Two things attracted me to The Vegetarian. 1. The strangely simplistic premise of it (how much can one write about turning vegetarian) and 2. Seeing iTwo things attracted me to The Vegetarian. 1. The strangely simplistic premise of it (how much can one write about turning vegetarian) and 2. Seeing it in Lauren Groff's favorites list. As soon as the book arrived, I pretty much dived into it.
Yeong-Hye wasn't a particularly remarkable woman, according to her husband. He thought she was too plain and that she had a "passive personality". He had never particularly cared about whom he would marry. He had wanted a woman who will take care of his daily needs but not stimulate him intellectually. It suited him just fine that "she didn't get worked up if I happened to be late" or that he didn't have to worry about his paunch or his skinny frame on her behalf.
So when Yeong-Hye announced that she was going to give up meat, he was shocked. For someone who never imposed herself on anyone, this was unexpected. But he was miffed as well, because he felt that she was selfish to try to change her habits without thinking of its impact on other people, specifically him. He couldn't survive a day without meat. Soon, he gets her father and her sister involved as well, hoping that one of them could try change her mind. But, Yeong-Hye was firm. Nothing was going to sway her.
If there's one word I have seen in every review of The Vegetarian so far, it is "weird". And that is very true. Told in three parts from the perspectives of Yeong-Hye's husband, brother-in-law, and sister, it shows how her decision to go vegetarian is not welcomed by her family. Her husband thinks her selfish, her father calls her disobedient, while her sister alternates between chiding her and wanting to let her be. But at the same time, other elements are at play too - her sister's life, while appearing content to those watching them is anything but. Her husband's art career isn't quite working out until he fixates on Yeong-Hye's Mongolian spot as inspiration for his next project. While he ponders how to get her to model for him, he also entertains sexual thoughts about her.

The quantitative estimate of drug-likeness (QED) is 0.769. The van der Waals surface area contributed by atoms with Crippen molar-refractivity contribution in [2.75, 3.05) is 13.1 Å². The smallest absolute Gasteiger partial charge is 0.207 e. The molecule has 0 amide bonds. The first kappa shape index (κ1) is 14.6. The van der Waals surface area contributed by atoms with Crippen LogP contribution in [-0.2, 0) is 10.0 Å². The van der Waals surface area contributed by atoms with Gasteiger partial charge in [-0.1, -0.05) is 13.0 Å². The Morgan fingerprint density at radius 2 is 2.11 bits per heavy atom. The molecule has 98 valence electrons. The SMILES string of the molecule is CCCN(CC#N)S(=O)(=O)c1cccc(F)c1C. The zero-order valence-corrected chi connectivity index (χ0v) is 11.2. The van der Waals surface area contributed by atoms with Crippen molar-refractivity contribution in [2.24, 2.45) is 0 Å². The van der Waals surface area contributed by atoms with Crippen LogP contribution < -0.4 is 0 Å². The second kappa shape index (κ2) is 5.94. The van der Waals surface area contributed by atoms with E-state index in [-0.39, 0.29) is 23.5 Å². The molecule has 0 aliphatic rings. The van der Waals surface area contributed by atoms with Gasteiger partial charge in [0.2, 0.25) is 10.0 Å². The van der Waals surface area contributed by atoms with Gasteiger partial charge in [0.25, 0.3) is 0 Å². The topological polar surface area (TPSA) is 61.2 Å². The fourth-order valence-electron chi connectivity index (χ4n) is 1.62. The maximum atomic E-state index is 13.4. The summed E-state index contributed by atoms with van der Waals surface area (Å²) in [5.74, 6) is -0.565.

The first part of the book, narrated by Yeong-Hye's husband was my favorite. It was also the most down-to-earth and realistic part of the story. In addition to turning vegetarian, she also slowly begins to lose touch with sanity. Or does she? We only really see her through others' eyes - the eyes who condemn anything to do with vegetarianism. Is she really going crazy or is the society making her crazy?
But, once the book stepped into Part 2, the rhythm of the book changed. Yeong-Hye's brother-in-law has had a strange fascination for her ever since he heard about her still present Mongolian spot. He has already started visualizing his next project but it requires Yeong-Hye to model naked for him. The third part is from her sister's perspective and it spans over a single day while she handles the repercussions of her sister's decision to go vegetarian. I wasn't as enamored by the book during the last two parts. Yeong-Hye's condition was degrading further - she was beginning to feel that she was a tree, but I craved for at least one chapter from her perspective. The book felt slightly unbalanced in that respect. Besides, I found myself not caring so much about Yeong-Hye's brother-in-law. The first and the last parts seem linked but the middle part was a digression.
However, this is a very quick read and I am glad that I read it. The problems I had with it are quite minor. The translation is beautiful and I found it hard to put the book down after each session with it. It is very graphic however - there is an animal torture scene that can turn your stomach. It's short but it's vivid. To me, it was more a reminder about the myriad ways that animals are tortured in this world - something that can be easy to forget. But once past that, the book focused more on the characters and their sufferings....more